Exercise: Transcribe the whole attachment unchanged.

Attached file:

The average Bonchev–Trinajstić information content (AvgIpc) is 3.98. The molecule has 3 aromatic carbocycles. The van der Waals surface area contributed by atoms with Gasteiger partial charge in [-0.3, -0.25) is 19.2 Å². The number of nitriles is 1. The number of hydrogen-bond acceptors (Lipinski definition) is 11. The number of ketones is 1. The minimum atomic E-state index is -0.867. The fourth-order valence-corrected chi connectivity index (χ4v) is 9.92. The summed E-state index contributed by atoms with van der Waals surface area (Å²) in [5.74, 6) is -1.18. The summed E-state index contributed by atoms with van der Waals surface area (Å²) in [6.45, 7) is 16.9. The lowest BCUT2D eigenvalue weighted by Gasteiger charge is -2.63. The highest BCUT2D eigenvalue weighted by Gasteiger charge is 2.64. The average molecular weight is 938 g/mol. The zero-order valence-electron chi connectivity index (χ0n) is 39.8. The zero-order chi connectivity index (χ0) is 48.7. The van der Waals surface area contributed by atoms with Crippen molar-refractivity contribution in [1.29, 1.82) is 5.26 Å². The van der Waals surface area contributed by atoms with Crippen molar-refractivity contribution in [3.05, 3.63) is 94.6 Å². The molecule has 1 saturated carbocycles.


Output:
The average Bonchev–Trinajstić information content (AvgIpc) is 3.98. The molecule has 3 aromatic carbocycles. The van der Waals surface area contributed by atoms with Gasteiger partial charge in [-0.3, -0.25) is 19.2 Å². The number of nitriles is 1. The number of hydrogen-bond acceptors (Lipinski definition) is 11. The number of ketones is 1. The minimum atomic E-state index is -0.867. The fourth-order valence-corrected chi connectivity index (χ4v) is 9.92. The summed E-state index contributed by atoms with van der Waals surface area (Å²) in [5.74, 6) is -1.18. The summed E-state index contributed by atoms with van der Waals surface area (Å²) in [6.45, 7) is 16.9. The lowest BCUT2D eigenvalue weighted by Gasteiger charge is -2.63. The highest BCUT2D eigenvalue weighted by Gasteiger charge is 2.64. The average molecular weight is 938 g/mol. The zero-order valence-electron chi connectivity index (χ0n) is 39.8. The zero-order chi connectivity index (χ0) is 48.7. The van der Waals surface area contributed by atoms with Crippen molar-refractivity contribution in [1.29, 1.82) is 5.26 Å². The van der Waals surface area contributed by atoms with Crippen molar-refractivity contribution in [3.05, 3.63) is 94.6 Å². The molecule has 1 saturated carbocycles.